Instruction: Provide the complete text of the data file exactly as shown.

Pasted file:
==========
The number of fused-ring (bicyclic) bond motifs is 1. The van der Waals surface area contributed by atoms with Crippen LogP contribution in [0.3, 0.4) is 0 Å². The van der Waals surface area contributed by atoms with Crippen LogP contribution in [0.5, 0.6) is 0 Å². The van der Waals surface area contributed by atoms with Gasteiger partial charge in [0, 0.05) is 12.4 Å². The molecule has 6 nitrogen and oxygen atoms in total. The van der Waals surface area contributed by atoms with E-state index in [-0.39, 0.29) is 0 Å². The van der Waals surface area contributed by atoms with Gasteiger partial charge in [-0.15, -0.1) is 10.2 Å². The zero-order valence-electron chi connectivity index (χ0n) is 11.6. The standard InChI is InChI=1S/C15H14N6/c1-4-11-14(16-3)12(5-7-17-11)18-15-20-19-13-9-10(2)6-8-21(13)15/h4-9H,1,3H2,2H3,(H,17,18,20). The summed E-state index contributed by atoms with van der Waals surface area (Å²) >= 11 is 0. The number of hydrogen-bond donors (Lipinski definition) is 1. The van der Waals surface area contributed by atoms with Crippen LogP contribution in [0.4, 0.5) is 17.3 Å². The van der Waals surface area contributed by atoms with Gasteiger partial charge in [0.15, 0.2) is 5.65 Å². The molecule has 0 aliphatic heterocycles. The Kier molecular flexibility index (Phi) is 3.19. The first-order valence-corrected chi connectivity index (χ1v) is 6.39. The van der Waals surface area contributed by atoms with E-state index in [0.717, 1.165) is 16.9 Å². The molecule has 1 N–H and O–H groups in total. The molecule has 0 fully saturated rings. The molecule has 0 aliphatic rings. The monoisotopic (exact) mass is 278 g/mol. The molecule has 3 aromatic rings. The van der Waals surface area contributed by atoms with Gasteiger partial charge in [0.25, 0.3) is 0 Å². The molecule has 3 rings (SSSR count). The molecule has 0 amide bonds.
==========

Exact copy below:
The number of fused-ring (bicyclic) bond motifs is 1. The van der Waals surface area contributed by atoms with Crippen LogP contribution in [0.3, 0.4) is 0 Å². The van der Waals surface area contributed by atoms with Crippen LogP contribution in [0.5, 0.6) is 0 Å². The van der Waals surface area contributed by atoms with Gasteiger partial charge in [0, 0.05) is 12.4 Å². The molecule has 6 nitrogen and oxygen atoms in total. The van der Waals surface area contributed by atoms with E-state index in [-0.39, 0.29) is 0 Å². The van der Waals surface area contributed by atoms with Gasteiger partial charge in [-0.15, -0.1) is 10.2 Å². The zero-order valence-electron chi connectivity index (χ0n) is 11.6. The standard InChI is InChI=1S/C15H14N6/c1-4-11-14(16-3)12(5-7-17-11)18-15-20-19-13-9-10(2)6-8-21(13)15/h4-9H,1,3H2,2H3,(H,17,18,20). The summed E-state index contributed by atoms with van der Waals surface area (Å²) >= 11 is 0. The number of hydrogen-bond donors (Lipinski definition) is 1. The van der Waals surface area contributed by atoms with Crippen LogP contribution in [0.4, 0.5) is 17.3 Å². The van der Waals surface area contributed by atoms with Gasteiger partial charge in [0.15, 0.2) is 5.65 Å². The molecule has 0 aliphatic heterocycles. The Kier molecular flexibility index (Phi) is 3.19. The first-order valence-corrected chi connectivity index (χ1v) is 6.39. The van der Waals surface area contributed by atoms with E-state index in [0.717, 1.165) is 16.9 Å². The molecule has 1 N–H and O–H groups in total. The molecule has 0 fully saturated rings. The molecule has 0 aliphatic rings. The monoisotopic (exact) mass is 278 g/mol. The molecule has 3 aromatic rings. The van der Waals surface area contributed by atoms with Gasteiger partial charge in [0.25, 0.3) is 0 Å². The molecule has 3 rings (SSSR count). The molecule has 0 amide bonds.